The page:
If you work full time, in 2015 you would have consumed almost 240 work lunches. That’s a lot of lunches, and a decent chunk of your overall diet, – which means that the choices you’ve made and the foods you’ve eaten have likely had a big influence on your health.
The healthiest lunches are generally the ones you make yourself. Unfortunately, most of us are just not that organised and instead have to navigate the minefield of food courts and cafes with their overwhelming array of choice.
But despite all this choice, identifying a healthy option can still be a battle and it’s tempting just to stick with your favourite chicken schnitzel roll, convincing yourself that it contains chicken, lettuce and tomato and therefore must be healthy, right?
So, how to pick a healthy option? Let’s break it down.
What you need in a healthy lunch:
- Carbs: to give you energy and help you to concentrate. Go for low GI, high fibre carbohydrates such as multigrain or wholemeal bread or wrap, pasta, brown rice, quinoa, which will give you longer lasting energy and help keep your digestive system happy
- Protein: To fill you up, keep blood sugar levels steady and help your muscles to grow and repair. Lean protein such as chicken breast, fish (tinned or fresh), lean beef, reduced fat cheese, feta, tofu, legumes are the best sources
- Plenty of veg: – for fibre, vitamins and minerals, and to help fill you up. Load up on non-starchy vegetables like lettuce, spinach, tomato, cucumber, capsicum, mushrooms – the more the better – and smaller amounts of starchy veg like potato, sweet potato and pumpkin.
And remember, what’s in your lunch can be just as important as what’s not in it. If you’re wondering how your regular order stacks up, run it through this checklist:
✓ Does it contain some low GI, high fibre carbohydrates such as wholemeal or multigrain bread or a wrap, pasta, brown rice or quinoa?
✓ Does it include some lean protein such as skinless chicken breast, fish, lean red meat, eggs, reduced fat cheese, legumes or tofu?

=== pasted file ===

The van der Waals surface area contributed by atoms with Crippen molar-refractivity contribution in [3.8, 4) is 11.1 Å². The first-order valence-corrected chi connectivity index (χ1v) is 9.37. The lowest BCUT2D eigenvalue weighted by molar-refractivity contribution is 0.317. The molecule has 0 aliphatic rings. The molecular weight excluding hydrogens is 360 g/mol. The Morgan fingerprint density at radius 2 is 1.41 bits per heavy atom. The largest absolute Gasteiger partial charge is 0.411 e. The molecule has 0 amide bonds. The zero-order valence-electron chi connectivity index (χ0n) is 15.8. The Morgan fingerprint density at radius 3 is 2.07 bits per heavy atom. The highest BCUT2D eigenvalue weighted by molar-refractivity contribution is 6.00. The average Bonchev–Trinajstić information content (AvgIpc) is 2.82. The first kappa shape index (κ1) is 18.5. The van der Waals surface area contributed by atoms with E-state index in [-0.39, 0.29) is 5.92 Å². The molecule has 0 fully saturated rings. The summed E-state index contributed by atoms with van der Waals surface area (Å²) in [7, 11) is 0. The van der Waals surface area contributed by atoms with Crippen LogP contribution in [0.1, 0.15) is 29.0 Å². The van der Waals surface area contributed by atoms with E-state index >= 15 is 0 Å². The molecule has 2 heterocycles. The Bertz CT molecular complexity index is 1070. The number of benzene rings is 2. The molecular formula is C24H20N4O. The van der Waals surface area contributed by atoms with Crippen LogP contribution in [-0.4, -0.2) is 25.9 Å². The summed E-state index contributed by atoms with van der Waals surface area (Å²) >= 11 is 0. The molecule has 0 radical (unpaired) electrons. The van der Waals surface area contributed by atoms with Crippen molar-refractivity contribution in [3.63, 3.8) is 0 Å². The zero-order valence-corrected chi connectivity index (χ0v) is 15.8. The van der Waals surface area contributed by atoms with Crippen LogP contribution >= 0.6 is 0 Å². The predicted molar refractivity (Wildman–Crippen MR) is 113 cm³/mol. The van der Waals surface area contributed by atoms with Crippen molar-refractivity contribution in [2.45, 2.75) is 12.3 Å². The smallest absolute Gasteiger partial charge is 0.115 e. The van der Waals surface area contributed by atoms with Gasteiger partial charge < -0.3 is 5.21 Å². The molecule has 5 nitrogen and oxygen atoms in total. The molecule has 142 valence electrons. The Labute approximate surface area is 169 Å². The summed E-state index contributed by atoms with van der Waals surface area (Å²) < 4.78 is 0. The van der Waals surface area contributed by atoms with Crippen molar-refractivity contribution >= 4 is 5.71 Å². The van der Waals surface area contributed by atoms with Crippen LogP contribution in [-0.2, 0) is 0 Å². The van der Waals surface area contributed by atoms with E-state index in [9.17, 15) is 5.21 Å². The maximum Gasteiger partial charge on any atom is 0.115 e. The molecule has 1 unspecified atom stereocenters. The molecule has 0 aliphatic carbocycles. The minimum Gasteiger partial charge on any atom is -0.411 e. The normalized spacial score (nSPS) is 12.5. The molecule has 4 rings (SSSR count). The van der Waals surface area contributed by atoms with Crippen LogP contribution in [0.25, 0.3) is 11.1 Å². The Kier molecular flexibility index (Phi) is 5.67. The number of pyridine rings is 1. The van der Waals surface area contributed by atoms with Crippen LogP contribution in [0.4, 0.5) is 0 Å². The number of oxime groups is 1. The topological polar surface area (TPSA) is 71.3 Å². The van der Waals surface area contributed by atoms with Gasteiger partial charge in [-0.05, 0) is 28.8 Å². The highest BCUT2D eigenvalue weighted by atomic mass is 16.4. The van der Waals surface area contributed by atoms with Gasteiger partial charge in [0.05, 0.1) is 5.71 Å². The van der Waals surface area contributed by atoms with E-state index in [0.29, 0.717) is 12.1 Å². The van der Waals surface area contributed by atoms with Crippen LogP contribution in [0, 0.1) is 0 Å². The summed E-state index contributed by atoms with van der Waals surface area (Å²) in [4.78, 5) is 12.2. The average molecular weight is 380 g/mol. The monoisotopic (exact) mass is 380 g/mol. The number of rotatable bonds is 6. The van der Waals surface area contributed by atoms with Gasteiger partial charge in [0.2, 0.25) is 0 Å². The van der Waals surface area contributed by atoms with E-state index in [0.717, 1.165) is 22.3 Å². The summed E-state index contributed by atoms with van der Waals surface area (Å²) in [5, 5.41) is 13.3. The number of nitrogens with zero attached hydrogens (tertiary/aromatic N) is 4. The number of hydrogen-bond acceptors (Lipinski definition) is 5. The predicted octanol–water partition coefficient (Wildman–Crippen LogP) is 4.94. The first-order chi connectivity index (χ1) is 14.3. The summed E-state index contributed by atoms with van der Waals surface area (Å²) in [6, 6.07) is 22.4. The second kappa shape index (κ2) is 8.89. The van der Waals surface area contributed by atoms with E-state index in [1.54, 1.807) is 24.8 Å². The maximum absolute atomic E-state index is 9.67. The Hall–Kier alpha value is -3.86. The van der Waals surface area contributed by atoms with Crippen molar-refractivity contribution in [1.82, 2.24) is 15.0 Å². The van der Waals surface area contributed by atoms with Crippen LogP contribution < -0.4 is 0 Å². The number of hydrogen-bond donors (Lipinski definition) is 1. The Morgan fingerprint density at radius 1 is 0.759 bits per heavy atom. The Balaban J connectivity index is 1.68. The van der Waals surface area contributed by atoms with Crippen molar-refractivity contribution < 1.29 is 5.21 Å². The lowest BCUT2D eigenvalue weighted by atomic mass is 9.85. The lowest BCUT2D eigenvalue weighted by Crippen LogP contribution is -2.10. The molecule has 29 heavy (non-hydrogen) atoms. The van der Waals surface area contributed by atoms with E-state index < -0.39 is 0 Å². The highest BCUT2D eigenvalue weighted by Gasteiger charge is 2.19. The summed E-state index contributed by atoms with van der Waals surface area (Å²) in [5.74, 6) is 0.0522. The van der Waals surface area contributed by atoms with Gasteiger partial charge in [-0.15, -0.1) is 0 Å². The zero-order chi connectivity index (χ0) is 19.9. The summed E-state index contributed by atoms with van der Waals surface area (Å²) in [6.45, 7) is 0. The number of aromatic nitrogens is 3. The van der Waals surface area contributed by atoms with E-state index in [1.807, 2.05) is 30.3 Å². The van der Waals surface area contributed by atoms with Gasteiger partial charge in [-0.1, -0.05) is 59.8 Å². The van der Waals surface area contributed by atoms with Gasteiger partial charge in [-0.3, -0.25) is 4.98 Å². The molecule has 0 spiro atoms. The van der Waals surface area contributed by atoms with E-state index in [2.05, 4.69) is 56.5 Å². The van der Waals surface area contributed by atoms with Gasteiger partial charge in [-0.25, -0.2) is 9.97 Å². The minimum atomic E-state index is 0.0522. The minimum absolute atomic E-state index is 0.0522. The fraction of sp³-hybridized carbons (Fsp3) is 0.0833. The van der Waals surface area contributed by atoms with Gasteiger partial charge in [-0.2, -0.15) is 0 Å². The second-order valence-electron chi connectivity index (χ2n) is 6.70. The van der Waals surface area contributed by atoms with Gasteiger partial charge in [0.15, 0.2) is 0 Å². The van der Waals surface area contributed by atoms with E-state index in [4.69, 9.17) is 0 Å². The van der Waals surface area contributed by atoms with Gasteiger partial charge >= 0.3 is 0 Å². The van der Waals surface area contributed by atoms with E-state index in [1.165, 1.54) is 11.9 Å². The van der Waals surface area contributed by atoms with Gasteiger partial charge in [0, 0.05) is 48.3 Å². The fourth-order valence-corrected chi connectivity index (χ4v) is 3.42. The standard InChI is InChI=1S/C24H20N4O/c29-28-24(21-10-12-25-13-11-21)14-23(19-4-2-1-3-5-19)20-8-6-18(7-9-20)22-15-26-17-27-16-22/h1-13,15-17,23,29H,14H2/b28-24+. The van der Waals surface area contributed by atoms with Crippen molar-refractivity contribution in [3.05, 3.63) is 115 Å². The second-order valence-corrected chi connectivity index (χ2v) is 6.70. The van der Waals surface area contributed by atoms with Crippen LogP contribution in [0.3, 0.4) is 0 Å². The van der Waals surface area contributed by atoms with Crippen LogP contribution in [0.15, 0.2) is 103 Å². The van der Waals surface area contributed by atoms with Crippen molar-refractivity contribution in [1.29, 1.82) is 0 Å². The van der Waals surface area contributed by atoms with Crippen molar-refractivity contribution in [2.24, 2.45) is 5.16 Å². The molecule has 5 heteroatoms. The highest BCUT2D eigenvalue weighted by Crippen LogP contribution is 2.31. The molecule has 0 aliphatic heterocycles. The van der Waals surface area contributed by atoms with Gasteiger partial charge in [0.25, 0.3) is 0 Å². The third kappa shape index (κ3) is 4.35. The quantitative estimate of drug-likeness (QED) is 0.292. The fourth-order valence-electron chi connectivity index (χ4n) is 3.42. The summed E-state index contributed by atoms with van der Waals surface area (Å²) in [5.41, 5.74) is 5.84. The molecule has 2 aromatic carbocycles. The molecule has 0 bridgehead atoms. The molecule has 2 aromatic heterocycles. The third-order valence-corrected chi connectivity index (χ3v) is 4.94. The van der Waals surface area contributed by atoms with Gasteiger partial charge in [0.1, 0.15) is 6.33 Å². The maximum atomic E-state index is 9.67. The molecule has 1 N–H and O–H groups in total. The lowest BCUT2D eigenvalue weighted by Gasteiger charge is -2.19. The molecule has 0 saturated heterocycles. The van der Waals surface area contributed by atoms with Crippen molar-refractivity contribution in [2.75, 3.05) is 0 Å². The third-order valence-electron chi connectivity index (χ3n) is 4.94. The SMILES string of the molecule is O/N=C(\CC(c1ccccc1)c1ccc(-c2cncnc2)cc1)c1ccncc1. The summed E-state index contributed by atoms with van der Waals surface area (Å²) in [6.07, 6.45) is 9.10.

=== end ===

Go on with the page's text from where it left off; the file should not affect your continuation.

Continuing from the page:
✓ Does it include plenty of non-starchy vegetables like lettuce, spinach, tomato, capsicum, mushrooms and cucumber?
✗ Are any of the ingredients deep-fried, crumbed or battered e.g. chicken schnitzel, falafel balls, chips?
✗ Does it include lots of refined carbohydrates like white bread or white rice?
✗ Does it include a lot of creamy sauce or salad dressing?
Aim for as many ticks and as few crosses as possible
Some of the best lunch options:
- Sandwiches, wraps or rolls made with multigrain or wholemeal bread, plain chicken, tuna or lean red meat and lots of salad
- Salads with lean meat, egg or legumes like lentils, chickpeas or beans, plenty of different vegetables and some brown rice or quinoa – and a small amount of dressing, preferably a non-creamy one
- Grilled chicken or fish with vegetables or salad
- Pasta with a tomato based sauce
- Baked potatoes with a vegetable based topping such as baked beans and salad plus a small amount of cheese
- Plain hamburgers with lots of salad (ditch the bacon, fried onion and fried egg and go easy on the cheese)
- Vietnamese rice paper rolls with some lean meat, chicken, fish or tofu and plenty of vegetables
- BBQ chicken with the skin removed, a multigrain roll and salad
- Vegetable soup (a non-creamy one) with a multigrain roll
- Sushi – it might be low in fat, but the vast majority of most sushi is white rice – a highly refined carbohydrate stripped of many of its nutrients. Plus we generally douse it in soy sauce which is extremely high in salt. If you’re a sushi fan, choose brown rice instead of white and go easy on the soy sauce
- Falafels – they’re made from healthy protein and fibre rich chickpeas, but unfortunately they’re deep fried, meaning they’re high in fat
- Salads with lots of dressing – salads are great, but when they’re drenched in creamy, oily dressings, you might as well be having a burger. A bit of dressing is fine but ask for it on the side or in a separate container so you can control how much you add
- Juices (yep, that includes ‘cold pressed’) – despite their image as an elixir of health, juices are not all they’re cracked up to be. Yes they’re a great source of vitamins and minerals, but because they are made from mostly processed fruit, they are high in sugar and low in fibre. You’re better off getting these nutrients from fresh, whole fruit and vegetables which offer the added bonus of fibre and much less sugar
- Anything ‘organic’, ‘sugar free’ or ‘healthy’ – while foods bearing these claims can indeed be good options, many are still be very high in fat and sugar. For example, an organic falafel burger may be made with organic ingredients but its still likely deep fried, high in salt and kilojoule dense. Don’t be sucked in by clever marketing, look at what’s actually in the product rather than just it’s fancy label.
Got lunch sorted but not sure what to snack on? Check out my Top 10 Healthy Snacks